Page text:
It’s been about a month since we last checked in on the FTC’s lawsuit against Scott Chandler, Louis Gatto, Eric Pinkston and Thomas Dluca.

Probably the most significant update we have for you is the scheduling of a two-week criminal trial on September 16th, 2019.

In the meantime, mediation between the FTC and criminal defendants was ordered on September 5th.

As to when the mediation has to take place, no exact dates are given – only that it has to take place ‘no later than eighty days before the scheduled trial date‘.

Here’s a rundown of the other filings of interest made over the past month.

On September 5th three separate orders were made.

The first order pertains to Louis Gatto and Scott Chandler’s motion to dismiss.

Gatto and Chandler presented three primary arguments in their motion; specifically that the FTC’s case should be dismissed because

  1. “they lacked knowledge of any deceptive practices”;
  2. the scams they promoted ‘involved the novel area of cryptocurrency investing‘ and;
  3. they were immune from prosecution under the Communications Decency Act (CDA).

The court rejected the first argument on the grounds Gatto and Chandler made deceptive impressions that the scams they promoted were “bona fide money making opportunit(ies)”.

The second argument was dismissed because

the law is clear: chain referral schemes are deceptive practices that violate the FTCA.

And Gatto’s and Chandler’s third argument was dismissed because the CDA applies only to “service providers”.

The FTC is suing Gatto and Chandler ‘based on their own alleged deceptive conduct – not as service providers‘.

Consequently the court denied Gatto’s and Chandler’s respective motions to dismiss.

The second order made pertains to defenses raised by Dluca and Pinkston in their response filings.

The court’s ruling saw responses regarding set off (with respect to the actual profitability of cryptocurrency as opposed to blanket net-revenue stolen), losses were caused by third parties, promotion of scams being protected by the First Amendment, general denial and request for strict proof responses struck from the record.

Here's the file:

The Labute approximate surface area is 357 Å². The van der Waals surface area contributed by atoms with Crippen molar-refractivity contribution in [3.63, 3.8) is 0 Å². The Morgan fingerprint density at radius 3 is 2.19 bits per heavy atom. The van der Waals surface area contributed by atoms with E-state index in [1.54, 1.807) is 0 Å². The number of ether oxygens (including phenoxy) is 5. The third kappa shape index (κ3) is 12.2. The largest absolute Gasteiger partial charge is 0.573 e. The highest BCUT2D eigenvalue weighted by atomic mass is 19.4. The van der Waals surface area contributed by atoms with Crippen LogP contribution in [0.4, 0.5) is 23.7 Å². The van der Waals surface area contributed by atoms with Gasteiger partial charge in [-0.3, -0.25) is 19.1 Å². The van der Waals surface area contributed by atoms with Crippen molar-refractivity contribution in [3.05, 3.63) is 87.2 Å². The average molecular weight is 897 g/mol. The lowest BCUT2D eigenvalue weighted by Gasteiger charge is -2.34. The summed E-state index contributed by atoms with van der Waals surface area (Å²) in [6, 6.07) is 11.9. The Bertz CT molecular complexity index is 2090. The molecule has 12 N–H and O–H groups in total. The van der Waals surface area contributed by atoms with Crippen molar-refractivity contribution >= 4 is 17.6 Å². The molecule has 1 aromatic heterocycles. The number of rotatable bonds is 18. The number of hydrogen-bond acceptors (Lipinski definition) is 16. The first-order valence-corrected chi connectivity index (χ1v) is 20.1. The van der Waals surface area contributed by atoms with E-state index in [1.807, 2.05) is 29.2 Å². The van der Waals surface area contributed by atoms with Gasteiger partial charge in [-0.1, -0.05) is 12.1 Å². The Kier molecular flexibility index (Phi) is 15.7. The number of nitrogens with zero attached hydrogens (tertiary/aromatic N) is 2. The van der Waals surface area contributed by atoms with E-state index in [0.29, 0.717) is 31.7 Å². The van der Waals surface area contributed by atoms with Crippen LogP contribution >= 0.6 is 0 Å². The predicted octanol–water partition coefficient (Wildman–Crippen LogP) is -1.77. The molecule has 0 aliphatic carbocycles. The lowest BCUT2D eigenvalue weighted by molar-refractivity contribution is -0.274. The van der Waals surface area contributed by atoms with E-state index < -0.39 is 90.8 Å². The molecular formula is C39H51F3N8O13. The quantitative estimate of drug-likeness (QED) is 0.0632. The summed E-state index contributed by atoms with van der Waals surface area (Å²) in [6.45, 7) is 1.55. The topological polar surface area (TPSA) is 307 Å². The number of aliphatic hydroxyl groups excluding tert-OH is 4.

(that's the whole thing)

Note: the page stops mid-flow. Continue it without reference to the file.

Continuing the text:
Six of the ten defenses the FTC wanted gone held up and, pending potential settlement, will otherwise make it trial.

The third September 5th order made relates to Pinkston, Dluca and Chandler’s objections to the cryptocurrency they received through various scams being liquidated.

To recap, the FTC argued that

liquidation of Defendants’ frozen cryptocurrency assets is necessary for three reasons.

First, cryptocurrency is a volatile asset given that its value is unpredictable and subject to extreme fluctuation.

Second, cryptocurrency is an insecure asset that is vulnerable to theft, loss, and dissipation.

Finally, because cryptocurrency can be exchanged outside of the normal controls of traditional banking institutions, it is more difficult to trace and freeze.

Pinkston, Dluca and Chandler objected, solely on speculation ‘their cryptocurrency holdings will increase in value.

The court rejected this argument and sided with the FTC.

Within ten (10) days of entry of this order, Defendants shall exchange for U.S. dollars all cryptocurrency that is frozen under the provisions of Section III of the Preliminary Injunction.

On September 14th Chandler filed a motion for reconsideration of the order.

In his motion Chandler claims some of the bitcoin he has been ordered to liquidate are “unrelated” to the scams the FTC is suing him for promoting and profiting off.

Notably there’s no evidence provided of Chandler’s claims attached to his motion. Whether it holds up remains to be seen.

On June 20th, we reported on the FTC requesting defendant Thomas Dluca be held in contempt for failing to comply with the awarded preliminary injunction.

Since then Dluca appears to have addressed these deficiencies, based on the FTC moving to withdraw their motion on September 7th.

On the topic of discovery, Chandler seems to feel he’ll also face a contempt motion soon.

On September 12th Chandler filed an objection to the burden of ongoing discovery requests by the FTC. As of yet a ruling hasn’t been made on the motion.

The last significant filing pertains to Louis Gatto.

In addition to satisfying the FTC with additional information and access to satisfy their withdrawal of the content motion, Gatto has also consented to being banned from participation in “any multi-level marketing program”.

As with the other recent motions, an order remains pending.

Looking forward there’s a contempt hearing coming up on September 25th. Dare I say it next week we might also see some orders made on pending motions too.

Stay tuned…